NASA has just released this image of comet Siding Spring’s close brush past Mars, and it is thrilling.
The image you see above — a fuzzy white comet hovering above a glowing rust-colored planet — is actually a composite of several images taken by the Hubble Space Telescope on Saturday and Sunday.
NASA’s Hi Res camera aboard a Mars orbiter captured the first images of the nucleus of a comet
There are a few reasons that Hubble could not take a picture like this in a single shot. For one, Mars is 10,000 times brighter than its cometary visitor, making it impossible to see details of Siding Spring and Mars in one exposure.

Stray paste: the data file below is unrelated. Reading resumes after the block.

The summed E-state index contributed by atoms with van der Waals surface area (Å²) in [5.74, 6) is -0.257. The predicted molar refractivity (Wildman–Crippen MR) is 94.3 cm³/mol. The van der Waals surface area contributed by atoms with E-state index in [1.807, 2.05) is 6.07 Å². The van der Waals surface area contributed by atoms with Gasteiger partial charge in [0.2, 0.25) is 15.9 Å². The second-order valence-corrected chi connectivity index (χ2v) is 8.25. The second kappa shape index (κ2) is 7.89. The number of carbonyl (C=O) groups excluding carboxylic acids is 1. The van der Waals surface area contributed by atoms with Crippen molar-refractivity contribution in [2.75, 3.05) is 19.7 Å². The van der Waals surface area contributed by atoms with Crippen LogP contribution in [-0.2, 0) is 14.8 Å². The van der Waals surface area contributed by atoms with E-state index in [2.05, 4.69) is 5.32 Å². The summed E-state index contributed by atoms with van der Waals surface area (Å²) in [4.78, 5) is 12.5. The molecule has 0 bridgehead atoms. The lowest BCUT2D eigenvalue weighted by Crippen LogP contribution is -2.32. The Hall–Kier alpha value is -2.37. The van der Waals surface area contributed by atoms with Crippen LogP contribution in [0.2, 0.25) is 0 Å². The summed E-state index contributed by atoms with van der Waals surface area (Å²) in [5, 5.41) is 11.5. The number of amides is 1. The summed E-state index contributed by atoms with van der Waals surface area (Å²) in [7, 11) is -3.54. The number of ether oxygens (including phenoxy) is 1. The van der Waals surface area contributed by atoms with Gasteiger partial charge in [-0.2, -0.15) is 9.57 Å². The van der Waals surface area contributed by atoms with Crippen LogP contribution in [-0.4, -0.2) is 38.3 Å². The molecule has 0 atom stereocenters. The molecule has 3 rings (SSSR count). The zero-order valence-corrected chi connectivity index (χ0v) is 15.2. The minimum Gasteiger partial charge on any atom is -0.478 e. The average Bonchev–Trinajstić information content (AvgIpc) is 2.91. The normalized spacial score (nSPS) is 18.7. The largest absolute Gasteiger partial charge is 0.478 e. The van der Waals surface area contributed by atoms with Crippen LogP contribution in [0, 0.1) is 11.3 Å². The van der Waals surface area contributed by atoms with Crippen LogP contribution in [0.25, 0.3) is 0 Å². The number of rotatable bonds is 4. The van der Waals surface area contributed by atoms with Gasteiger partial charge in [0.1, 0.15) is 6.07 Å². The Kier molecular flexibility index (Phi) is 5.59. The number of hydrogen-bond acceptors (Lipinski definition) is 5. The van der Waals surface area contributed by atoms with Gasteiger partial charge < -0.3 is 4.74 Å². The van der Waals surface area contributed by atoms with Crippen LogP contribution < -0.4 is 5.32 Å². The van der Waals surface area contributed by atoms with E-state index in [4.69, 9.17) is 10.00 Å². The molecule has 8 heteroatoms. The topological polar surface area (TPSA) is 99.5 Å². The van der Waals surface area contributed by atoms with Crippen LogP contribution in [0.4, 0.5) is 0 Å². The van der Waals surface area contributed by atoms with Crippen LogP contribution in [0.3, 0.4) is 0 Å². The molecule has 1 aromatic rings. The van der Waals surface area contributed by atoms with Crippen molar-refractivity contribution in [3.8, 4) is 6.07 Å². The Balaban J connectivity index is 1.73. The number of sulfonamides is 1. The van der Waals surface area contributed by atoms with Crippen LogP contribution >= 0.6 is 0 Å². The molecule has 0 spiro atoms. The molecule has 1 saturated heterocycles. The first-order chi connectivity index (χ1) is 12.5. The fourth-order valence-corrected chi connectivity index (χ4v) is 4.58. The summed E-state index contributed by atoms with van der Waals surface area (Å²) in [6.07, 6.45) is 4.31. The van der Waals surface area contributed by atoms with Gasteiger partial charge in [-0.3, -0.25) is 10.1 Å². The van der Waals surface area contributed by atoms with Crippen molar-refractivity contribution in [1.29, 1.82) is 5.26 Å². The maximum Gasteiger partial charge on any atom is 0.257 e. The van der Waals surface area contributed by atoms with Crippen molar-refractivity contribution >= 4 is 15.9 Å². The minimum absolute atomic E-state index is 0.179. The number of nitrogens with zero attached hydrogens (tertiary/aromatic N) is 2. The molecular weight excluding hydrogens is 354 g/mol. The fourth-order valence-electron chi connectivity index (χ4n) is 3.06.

Also, the two objects were racing past each other during their near-rendezvous on Sunday. At least one of the objects would have been blurry if Hubble tried to take an image of them simultaneously.
The starfield that the two bodies are set against was provided by the Palomar Digital Sky Survey.
Despite being a bit of a cut and paste job, NASA officials say the image accurately illustrates the distance between Siding Spring and Mars at the time of the comet’s closest approach.
It also accurately represents the relative sizes of the two bodies.